Supply Chain Management and 3 Biggest Mistakes to Avoid When Dealing With Millennials

Millennials – understood to be the generation of people born between 1980 and 2000 – have now come of age. Manysupply chain management have become earning members of society, and they represent a quarter of the American population at nearly 80 million with an annual spend of around $600 Billion. They are an attractive demographic target – but conventional marketing wisdom tends not to work on them. Why is that? What makes millennials tick? What will make them change their consumer habits to favor you? To understand this, you need to know more about how millennials decide to and spend their dollars.

Millennials are the first generation that grew up in the presence of commercially viable and available digital and network technologies, making them the first truly digitized generation of the USA. They are the trend setters, and the general marketing thrust towards social network and digital marketing is geared towards enticing these millennials. However, traditional marketing wisdom translated to technology driven mediums like the internet have not worked very well. Why is that? Read on to know the 3 biggest mistakes in trying to deal with Millennials.

  1. Advertising doesn’t work like it’s supposed to

Anyone who uses the internet for any amount of time will have run into various kinds of advertising. Small, contextual advertisements on the side of the page – brought to you by sites like Google and Facebook. Banner ads across the top and bottom of the page; links and pop up ads in the body of the page. Ads in your e-mail, on your social network, and in your go-to websites.

However, a Forbes survey indicates that only 1% of millennials will find a good ad making them trust a brand more. The commonplace nature of commercials has made millennials take them less seriously and ignore them, which is why advertising online has had to evolve.

  1. Peer Review is king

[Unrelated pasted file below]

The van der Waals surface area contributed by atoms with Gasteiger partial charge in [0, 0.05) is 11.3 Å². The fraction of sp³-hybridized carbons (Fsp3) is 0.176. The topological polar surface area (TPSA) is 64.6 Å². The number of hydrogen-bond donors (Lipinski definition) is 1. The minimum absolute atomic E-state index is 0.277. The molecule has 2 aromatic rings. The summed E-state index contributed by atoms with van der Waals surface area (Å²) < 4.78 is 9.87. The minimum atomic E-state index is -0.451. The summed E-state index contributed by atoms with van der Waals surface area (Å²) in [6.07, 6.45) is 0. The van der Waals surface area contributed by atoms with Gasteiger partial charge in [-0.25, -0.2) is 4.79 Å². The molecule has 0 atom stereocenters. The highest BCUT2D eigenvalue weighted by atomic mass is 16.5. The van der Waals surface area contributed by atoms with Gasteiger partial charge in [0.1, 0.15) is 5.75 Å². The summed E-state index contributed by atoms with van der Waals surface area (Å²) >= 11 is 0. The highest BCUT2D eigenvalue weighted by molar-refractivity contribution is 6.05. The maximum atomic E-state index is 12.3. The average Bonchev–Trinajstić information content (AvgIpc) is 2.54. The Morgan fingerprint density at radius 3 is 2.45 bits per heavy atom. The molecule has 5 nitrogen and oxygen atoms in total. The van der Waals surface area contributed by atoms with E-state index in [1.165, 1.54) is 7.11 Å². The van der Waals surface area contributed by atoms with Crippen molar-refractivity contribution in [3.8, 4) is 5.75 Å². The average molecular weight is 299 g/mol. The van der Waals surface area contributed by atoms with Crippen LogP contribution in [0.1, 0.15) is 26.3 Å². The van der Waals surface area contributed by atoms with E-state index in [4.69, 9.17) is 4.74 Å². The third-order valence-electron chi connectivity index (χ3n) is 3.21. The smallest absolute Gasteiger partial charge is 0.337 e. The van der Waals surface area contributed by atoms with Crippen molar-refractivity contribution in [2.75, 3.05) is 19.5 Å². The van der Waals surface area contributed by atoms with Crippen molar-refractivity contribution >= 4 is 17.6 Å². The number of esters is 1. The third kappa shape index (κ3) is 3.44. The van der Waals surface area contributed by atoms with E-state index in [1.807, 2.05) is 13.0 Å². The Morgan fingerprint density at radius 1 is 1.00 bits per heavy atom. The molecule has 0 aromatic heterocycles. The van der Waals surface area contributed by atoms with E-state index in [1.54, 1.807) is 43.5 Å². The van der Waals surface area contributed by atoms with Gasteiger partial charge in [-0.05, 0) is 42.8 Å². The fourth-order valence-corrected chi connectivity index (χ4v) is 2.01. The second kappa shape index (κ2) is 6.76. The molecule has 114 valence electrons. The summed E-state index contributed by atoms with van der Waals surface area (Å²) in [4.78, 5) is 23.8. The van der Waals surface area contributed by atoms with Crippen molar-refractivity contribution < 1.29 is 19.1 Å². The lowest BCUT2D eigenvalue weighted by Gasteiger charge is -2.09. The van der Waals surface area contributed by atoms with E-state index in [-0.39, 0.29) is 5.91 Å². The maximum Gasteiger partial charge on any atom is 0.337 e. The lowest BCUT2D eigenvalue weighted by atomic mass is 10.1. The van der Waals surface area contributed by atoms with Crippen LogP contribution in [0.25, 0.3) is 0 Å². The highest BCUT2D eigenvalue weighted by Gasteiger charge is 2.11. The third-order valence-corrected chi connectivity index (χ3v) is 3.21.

33% of millennials apparently use blogs and reviews to get more product information before they make a purchase. Apparently, they find that people within their networks who have also accessed that product are a more reliable source of information. Only 3% users still use TV, books or magazines to glance through reviews of a product.

  1. Trust is earned, not given

At one time, a company that spent on professional advertising and their general ‘look’ in the public eye was slowly considered to be a dependable company, because it bore evidence as the seriousness of the company as well as its deep pockets. Currently, there is a HUGE trust deficit between companies and their consumers. Consumers have never been as vocal, as demanding, and as deeply unsatisfied as they are today. Social media is rife with complaints against products and services from various companies. Responses that are less than desirable are lampooned and spread.

How does this impact you and your business? What should you be doing to fix this? How is Supply Chain Management involved?

One of the best ways to handle millennials is with information and transparency. Providing analytics and data which suggest that one particular consumer choice is better than the other (for instance, a line on a product description saying “78% of the people living in your area prefer this option”) seems to reap greater rewards than speaking of the product in absolute terms.

As far as transparency is concerned, this is extremely important with respect to handling complaints. Handling unhappy consumers is always tough, and it’s much harder to do with twitter feeds or Facebook comment threads where things tend to escalate, and not get resolved. The best way to deal with these situations for millennials is to be responsive, to be as helpful as possible, and not make any promise that you aren’t certain you can meet. This might save you and your company embarrassing publicity – and if you can handle the complaint with the right kind of humor, it might even help bring great publicity.

There are many strategies targeted specifically towards millennials and their kinds of choices. This webinar by noted experts Joe Lynch and Brigid Kellie Lynch talks about 8 Ways Millennials Are Impacting Supply Chain. It gives you the best tips and strategies with respect to supply chain management in this age of the Millennials.

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